Starring: Nathan Rice, Brian Lewis, Carol Roscoe
Writer/Director: Matt Vancil

The Plot

Source: IMDB.com/Matt Vancil

All Lodge wants is for his gaming group to finish their adventure. Unfortunately, they're more interested in seducing barmaids, mooning their enemies, and setting random villagers on fire. Desperate to rein in his players, Lodge injects two newbies into the distrust: a non-player character controlled by Lodge, who the power gamers immediately distrust, and the rarest gamer of all -- a girl. Can the group overcome their bickering to save the kingdom, or will the evil necromancer Mort Kemnon triumph unopposed? A parody of fantasy films and the adventure gaming community, The Gamers: Dorkness Rising is a hilarious romp through the world of sword and sorcery -- in this case, a world of exploding peasants, giant house cats, and undead roast turkeys.

The Review

To be honest, I had no idea what to expect from this movie. I know adventure gamers, and my mother used to be a dungeon master, but I don't truly know the world and the culture very well. I feared that viewing this film was going to be 90 minutes of me scratching my head, confused by what exactly was going on. Fear not Film Calamity readers, for this was not the case. The Gamers: Dorkness Rising is funny enough and original enough to forgive all the in-jokes and all the stuff that flew over my head. 

The movie takes place in two worlds: the world of the game the characters are playing and the real world. For most of the time, you follow these created characters (played by the actors themselves who are playing the people who are playing the...yeah you get it) in the game world, looking for the Mask of Death to bring back to their king. In the real world, each person has a different personality: the campaign creator/neurotic wannabe writer, the douchey "i kick ass at games" gamer jock, the goofy guy who sucks at it, the college age off-kilter kid, and the most scarce of all gamers, the dreaded girl

The actors in the film are a lot better than I expected to be truly honest. Knowing how low budget and independent this film was, I expected crappy acting. Instead, everyone does an excellent job. The five friends don't even feel like actors playing characters; it's like you hid a camera during a gaming session and just let them play as is. The ease in which these actors do their job is so impressive, it won me over instantly. Also, for such a low budget underground film, the visuals and sets were really well-done and while not believable, they served the film's cheesy premise to a tee.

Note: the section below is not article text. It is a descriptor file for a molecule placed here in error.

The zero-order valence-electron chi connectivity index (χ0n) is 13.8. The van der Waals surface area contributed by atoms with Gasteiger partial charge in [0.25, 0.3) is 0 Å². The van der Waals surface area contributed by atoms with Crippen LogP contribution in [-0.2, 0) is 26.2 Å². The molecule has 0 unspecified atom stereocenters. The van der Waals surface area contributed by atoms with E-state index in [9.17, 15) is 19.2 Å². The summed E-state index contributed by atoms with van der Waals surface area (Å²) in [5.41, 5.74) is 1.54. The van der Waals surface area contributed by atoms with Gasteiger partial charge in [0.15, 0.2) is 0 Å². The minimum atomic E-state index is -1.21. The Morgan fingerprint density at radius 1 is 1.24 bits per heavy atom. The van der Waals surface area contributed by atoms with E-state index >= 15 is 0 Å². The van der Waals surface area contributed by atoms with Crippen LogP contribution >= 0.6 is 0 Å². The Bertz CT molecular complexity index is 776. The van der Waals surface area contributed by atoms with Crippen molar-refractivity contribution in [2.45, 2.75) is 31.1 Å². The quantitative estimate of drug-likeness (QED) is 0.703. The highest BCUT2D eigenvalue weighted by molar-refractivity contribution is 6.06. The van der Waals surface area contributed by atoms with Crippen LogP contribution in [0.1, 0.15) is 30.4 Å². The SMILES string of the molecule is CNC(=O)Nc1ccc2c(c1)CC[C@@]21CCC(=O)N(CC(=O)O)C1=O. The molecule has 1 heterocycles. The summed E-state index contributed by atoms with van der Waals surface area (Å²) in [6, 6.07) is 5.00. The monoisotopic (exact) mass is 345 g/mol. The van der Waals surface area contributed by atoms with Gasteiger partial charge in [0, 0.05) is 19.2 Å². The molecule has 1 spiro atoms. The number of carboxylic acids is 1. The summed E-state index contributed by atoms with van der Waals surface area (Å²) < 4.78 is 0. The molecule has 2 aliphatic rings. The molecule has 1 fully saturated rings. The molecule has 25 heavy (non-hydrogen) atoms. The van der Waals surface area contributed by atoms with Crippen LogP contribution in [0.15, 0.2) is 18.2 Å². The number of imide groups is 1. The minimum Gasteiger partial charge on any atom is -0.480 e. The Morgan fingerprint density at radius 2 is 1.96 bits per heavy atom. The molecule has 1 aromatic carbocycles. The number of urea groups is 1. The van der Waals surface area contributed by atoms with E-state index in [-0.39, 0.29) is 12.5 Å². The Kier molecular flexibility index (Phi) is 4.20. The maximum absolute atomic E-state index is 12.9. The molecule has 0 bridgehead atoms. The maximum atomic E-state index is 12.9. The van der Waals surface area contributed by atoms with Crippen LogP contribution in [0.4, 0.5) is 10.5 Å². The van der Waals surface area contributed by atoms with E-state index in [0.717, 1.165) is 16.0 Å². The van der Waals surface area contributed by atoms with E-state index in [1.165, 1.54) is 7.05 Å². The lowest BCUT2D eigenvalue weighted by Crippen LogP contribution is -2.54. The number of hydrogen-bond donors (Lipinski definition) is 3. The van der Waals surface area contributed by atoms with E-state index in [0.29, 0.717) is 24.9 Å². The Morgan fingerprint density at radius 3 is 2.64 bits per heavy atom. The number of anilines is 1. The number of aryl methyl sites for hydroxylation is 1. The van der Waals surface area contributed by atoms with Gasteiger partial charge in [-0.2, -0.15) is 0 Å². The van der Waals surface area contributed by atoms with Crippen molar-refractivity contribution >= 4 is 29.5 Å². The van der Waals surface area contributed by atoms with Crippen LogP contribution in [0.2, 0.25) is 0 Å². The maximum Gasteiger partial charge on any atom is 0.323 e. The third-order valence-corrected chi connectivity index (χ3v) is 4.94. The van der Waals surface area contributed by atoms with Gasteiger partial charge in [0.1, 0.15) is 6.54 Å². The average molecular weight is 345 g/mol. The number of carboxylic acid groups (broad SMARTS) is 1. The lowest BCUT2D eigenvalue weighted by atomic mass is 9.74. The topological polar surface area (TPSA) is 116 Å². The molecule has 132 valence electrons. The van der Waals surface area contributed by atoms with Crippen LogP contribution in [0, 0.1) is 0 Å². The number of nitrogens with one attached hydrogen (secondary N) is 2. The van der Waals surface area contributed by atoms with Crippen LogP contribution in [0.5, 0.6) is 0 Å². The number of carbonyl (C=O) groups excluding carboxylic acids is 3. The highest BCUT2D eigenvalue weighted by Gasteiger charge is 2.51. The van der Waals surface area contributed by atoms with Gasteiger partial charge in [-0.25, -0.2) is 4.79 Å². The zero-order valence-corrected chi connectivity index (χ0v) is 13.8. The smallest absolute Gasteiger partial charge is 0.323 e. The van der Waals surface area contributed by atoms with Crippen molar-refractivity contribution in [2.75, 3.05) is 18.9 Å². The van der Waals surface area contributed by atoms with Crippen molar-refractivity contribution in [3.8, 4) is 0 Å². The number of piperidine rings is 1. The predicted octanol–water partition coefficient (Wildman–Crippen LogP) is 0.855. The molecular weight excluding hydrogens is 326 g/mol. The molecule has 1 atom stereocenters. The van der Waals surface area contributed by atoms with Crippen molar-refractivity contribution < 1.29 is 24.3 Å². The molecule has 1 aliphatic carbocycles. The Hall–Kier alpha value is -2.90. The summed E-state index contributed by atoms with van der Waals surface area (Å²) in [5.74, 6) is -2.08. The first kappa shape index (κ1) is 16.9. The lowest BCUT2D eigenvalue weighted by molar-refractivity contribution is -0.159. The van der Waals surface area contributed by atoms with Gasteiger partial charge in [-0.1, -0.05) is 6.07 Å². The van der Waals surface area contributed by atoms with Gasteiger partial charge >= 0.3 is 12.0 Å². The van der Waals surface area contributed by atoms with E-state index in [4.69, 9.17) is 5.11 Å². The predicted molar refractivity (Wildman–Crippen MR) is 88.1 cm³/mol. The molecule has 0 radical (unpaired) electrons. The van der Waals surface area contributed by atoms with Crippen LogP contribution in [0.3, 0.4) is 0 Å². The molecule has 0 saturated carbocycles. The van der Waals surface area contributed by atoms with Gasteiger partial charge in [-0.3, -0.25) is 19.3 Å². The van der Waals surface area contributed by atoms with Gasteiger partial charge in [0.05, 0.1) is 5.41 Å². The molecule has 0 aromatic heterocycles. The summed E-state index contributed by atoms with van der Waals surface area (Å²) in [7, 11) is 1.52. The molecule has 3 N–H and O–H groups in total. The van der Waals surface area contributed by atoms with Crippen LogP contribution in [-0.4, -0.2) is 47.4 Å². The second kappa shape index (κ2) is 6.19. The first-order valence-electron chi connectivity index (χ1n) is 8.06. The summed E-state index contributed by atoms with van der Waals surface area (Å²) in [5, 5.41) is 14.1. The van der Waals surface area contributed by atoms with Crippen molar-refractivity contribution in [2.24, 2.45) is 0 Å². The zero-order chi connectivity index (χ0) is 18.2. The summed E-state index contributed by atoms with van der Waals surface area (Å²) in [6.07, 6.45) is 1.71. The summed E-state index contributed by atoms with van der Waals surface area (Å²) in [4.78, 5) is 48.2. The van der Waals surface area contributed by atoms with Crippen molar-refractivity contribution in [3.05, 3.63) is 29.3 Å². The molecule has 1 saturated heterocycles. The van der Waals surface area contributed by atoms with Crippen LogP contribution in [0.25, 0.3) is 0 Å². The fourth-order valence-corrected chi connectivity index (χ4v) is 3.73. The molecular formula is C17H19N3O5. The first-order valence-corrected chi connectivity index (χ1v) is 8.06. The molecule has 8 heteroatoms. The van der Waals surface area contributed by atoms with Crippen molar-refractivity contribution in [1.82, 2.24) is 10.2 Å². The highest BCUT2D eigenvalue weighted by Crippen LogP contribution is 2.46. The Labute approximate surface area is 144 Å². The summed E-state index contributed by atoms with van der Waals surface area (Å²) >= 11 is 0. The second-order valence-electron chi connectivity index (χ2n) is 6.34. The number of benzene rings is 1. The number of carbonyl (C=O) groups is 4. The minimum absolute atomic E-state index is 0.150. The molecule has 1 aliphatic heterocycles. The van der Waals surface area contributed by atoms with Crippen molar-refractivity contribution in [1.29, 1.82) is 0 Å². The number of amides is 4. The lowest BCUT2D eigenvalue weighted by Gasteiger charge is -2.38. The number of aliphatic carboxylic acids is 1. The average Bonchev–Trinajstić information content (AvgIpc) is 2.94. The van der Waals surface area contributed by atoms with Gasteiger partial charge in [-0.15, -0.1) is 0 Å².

The movie itself is hilariously entertaining. We get the people in the film act out their characters in the game world scenes to hilarious results, especially with the Bard, who keeps dying over and over again in often hilarious ways (zombies, cooked turkeys come to life, etc.). As expected, some of the jokes did go over my head, but there was enough simple mainstream humor that I did not sweat it. Matt Vancil, the writer/director, has real talent with nerd humor and I can't wait to see what he does next.

I did have a few qualms, however, concerning the real world aspects. It is attempted to give these characters a life outside of the game, but it doesn't work out. For example, the character of Lodge (the dungeon master) and the girl of the group seem to have the start of a romance, but after one scene, it is completely abandoned. It feels tacked on and only there as filler. I felt like if the filmmakers really wanted to do backstory, they should have either committed to it or just not done it at all.

Overall though, this is a movie I recommend, although to be fair, I'm sure gamers themselves will find it infinitely funnier than I did. For all of us non-D&Ders however, there is enough humor and enough originality to sustain multiple viewings. definite non-regrettable rent.


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